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Abstract: The concept of the receptive field, first articulated by Hartline, is central to visual neuroscience. The receptive field of a neuron encompasses the spatial and temporal properties of stimuli that activate the neuron, and, as Hubel and Wiesel conceived of it, a neuron’s receptive field is static. This makes it possible to build models of neural circuits and to build up more complex receptive fields out of simpler ones. Recent work in visual neurophysiology is providing evidence that the classical receptive field is an inaccurate picture. The receptive field seems to be a dynamic feature of the neuron. In particular, the receptive field of neurons in V1 seems to be dependent on the properties of the stimulus. In this paper, we review the history of the concept of the receptive field and the problematic data. We then consider a number of possible theoretical responses to these data.
Abstract: The Hurvich-Jameson (H-J) opponent-process network offers a familiar account of the empirical structure of the phenomenological color space for humans, an account with a number of predictive and explanatory virtues. Its successes form the bulk of the existing reasons for suggesting a strict identity between our various color sensations on the one hand, and our various coding vectors across the color-opponent neurons in our primary visual pathways on the other. But anti-reductionists standardly complain that the systematic parallels discovered by the H-J network are just empirical correspondences, constructed post facto, with no predictive or explanatory purchase on the intrinsic characters of qualia proper. The present paper disputes that complaint, by illustrating that the H-J model yields some novel and unappreciated predictions, and some novel and unappreciated explanations, concerning the qualitative characters of a considerable variety of color sensations possible for human experience, color sensations that normal people have almost certainly never had before, color sensations whose accurate descriptions in ordinary language appear semantically ill-formed or even self-contradictory. Specifically, these "impossible" color sensations are activation-vectors (across our opponent-process neurons) that lie inside the space of neuronally possible activation-vectors, but outside the central 'color spindle' that confines the familiar range of sensations for possible objective colors. These extra-spindle chimerical-color sensations correspond to no reflective color that you will ever see objectively displayed on a physical object. But the H-J model both predicts their existence and explains their highly anomalous qualitative characters in some detail. It also suggests how to produce these rogue sensations by a simple procedure made available in the latter half of this paper. The relevant color plates will allow you to savor these sensations for yourself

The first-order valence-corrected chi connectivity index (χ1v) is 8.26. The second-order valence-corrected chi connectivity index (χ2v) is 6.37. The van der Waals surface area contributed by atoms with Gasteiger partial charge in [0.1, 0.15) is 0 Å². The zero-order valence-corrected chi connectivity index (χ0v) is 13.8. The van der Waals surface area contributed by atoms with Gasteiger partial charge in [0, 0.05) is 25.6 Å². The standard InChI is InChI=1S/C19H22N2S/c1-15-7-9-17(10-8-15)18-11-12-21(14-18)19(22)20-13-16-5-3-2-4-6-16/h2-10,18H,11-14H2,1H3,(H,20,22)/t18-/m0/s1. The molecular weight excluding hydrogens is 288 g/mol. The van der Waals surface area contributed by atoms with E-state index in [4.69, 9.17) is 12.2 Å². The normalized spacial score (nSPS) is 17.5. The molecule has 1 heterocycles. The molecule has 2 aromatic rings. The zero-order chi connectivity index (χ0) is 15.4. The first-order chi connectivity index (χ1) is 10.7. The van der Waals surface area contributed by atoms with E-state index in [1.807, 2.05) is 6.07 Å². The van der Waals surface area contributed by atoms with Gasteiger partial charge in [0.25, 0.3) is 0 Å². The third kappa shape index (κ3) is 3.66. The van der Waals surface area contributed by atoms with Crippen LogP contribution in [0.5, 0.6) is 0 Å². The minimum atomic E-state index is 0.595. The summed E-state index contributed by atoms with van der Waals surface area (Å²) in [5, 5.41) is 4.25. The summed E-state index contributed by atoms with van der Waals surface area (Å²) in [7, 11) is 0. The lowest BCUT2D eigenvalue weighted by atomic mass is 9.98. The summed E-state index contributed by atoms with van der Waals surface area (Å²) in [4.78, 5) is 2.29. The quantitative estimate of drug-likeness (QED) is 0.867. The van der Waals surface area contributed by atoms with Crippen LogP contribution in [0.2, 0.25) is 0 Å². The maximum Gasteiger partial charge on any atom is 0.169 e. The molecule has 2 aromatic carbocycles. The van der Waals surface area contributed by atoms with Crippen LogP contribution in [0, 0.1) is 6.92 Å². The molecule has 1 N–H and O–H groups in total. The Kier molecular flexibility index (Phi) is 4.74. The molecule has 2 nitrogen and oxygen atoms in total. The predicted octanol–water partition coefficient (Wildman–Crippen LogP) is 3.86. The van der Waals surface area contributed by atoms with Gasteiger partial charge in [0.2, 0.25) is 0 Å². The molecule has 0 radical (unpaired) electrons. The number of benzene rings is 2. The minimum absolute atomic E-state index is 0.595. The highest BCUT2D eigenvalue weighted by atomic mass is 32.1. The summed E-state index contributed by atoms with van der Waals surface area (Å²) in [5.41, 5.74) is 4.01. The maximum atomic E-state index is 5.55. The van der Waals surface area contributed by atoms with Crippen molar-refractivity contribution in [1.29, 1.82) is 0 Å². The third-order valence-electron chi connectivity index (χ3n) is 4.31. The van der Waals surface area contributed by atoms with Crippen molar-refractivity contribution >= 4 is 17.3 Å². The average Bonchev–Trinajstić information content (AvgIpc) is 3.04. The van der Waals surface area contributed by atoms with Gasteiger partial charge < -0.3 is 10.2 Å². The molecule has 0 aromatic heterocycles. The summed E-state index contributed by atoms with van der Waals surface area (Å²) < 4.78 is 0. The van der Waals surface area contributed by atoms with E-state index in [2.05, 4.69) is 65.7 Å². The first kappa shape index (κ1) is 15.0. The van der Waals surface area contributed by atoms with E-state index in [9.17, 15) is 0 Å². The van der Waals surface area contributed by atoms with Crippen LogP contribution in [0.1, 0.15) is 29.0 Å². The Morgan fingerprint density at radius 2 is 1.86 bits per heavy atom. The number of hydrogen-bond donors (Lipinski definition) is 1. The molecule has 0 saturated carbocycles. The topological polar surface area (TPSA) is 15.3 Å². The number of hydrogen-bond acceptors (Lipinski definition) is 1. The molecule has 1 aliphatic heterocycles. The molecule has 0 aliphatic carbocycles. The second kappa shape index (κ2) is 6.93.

Abstract: We present select examples of how visual phenomena can serve as tools to uncoverbrain mechanisms. Specifically, receptive field organization is proposed as a Gestalt-like neural mechanism of perceptual organization. Appropriate phenomena, such as brightness and orientation contrast, subjective contours, filling-in, and aperture-viewed motion, allow for a quantitative comparison between receptive fields and their psychophysical counterparts, perceptive fields. Phenomenology might thus be extended from the study of perceptual qualities to their transphenomenal substrates, including memory functions. In conclusion, classic issues of Gestalt psychology can now be related to modern
Abstract: The following analysis shows how developments in epistemic logic can play a nontrivial role in cognitive neuroscience. We argue that the striking correspondence between two modes of identification, as distinguished in the epistemic context, and two cognitive systems distinguished by neuroscientific investigation of the visual system (the "where" and "what" systems) is not coincidental, and that it can play a clarificatory role at the most fundamental levels of neuroscientific theory
Abstract: manner. The construction of the space-time structure that describes the dynamics of the neural network in a causal manner is a non-trivial problem. I critically review the idea of response selectivity as is applied to